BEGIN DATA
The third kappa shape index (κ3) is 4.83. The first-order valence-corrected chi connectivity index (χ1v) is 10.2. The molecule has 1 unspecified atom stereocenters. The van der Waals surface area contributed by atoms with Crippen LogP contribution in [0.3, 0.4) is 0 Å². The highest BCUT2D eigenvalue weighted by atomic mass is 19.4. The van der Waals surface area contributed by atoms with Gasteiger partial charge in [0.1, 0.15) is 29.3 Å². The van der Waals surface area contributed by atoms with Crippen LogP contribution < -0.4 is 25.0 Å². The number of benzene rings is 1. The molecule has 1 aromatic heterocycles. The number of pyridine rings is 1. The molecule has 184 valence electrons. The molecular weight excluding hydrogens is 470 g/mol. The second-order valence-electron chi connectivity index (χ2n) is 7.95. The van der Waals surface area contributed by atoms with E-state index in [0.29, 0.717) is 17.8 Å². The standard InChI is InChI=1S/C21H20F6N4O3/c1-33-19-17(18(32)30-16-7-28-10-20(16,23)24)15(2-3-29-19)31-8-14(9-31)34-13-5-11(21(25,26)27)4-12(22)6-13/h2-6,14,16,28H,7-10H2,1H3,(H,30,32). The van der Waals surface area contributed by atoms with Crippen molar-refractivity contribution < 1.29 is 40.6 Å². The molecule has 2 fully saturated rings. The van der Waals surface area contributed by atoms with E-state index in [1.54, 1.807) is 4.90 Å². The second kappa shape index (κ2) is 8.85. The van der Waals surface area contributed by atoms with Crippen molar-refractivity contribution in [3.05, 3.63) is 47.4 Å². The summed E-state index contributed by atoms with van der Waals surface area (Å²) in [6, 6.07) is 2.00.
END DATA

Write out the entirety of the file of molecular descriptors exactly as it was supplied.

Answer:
The third kappa shape index (κ3) is 4.83. The first-order valence-corrected chi connectivity index (χ1v) is 10.2. The molecule has 1 unspecified atom stereocenters. The van der Waals surface area contributed by atoms with Crippen LogP contribution in [0.3, 0.4) is 0 Å². The highest BCUT2D eigenvalue weighted by atomic mass is 19.4. The van der Waals surface area contributed by atoms with Gasteiger partial charge in [0.1, 0.15) is 29.3 Å². The van der Waals surface area contributed by atoms with Crippen LogP contribution < -0.4 is 25.0 Å². The number of benzene rings is 1. The molecule has 1 aromatic heterocycles. The number of pyridine rings is 1. The molecule has 184 valence electrons. The molecular weight excluding hydrogens is 470 g/mol. The second-order valence-electron chi connectivity index (χ2n) is 7.95. The van der Waals surface area contributed by atoms with E-state index in [0.29, 0.717) is 17.8 Å². The standard InChI is InChI=1S/C21H20F6N4O3/c1-33-19-17(18(32)30-16-7-28-10-20(16,23)24)15(2-3-29-19)31-8-14(9-31)34-13-5-11(21(25,26)27)4-12(22)6-13/h2-6,14,16,28H,7-10H2,1H3,(H,30,32). The van der Waals surface area contributed by atoms with Crippen molar-refractivity contribution < 1.29 is 40.6 Å². The molecule has 2 fully saturated rings. The van der Waals surface area contributed by atoms with E-state index in [1.54, 1.807) is 4.90 Å². The second kappa shape index (κ2) is 8.85. The van der Waals surface area contributed by atoms with Crippen molar-refractivity contribution in [3.05, 3.63) is 47.4 Å². The summed E-state index contributed by atoms with van der Waals surface area (Å²) in [6, 6.07) is 2.00.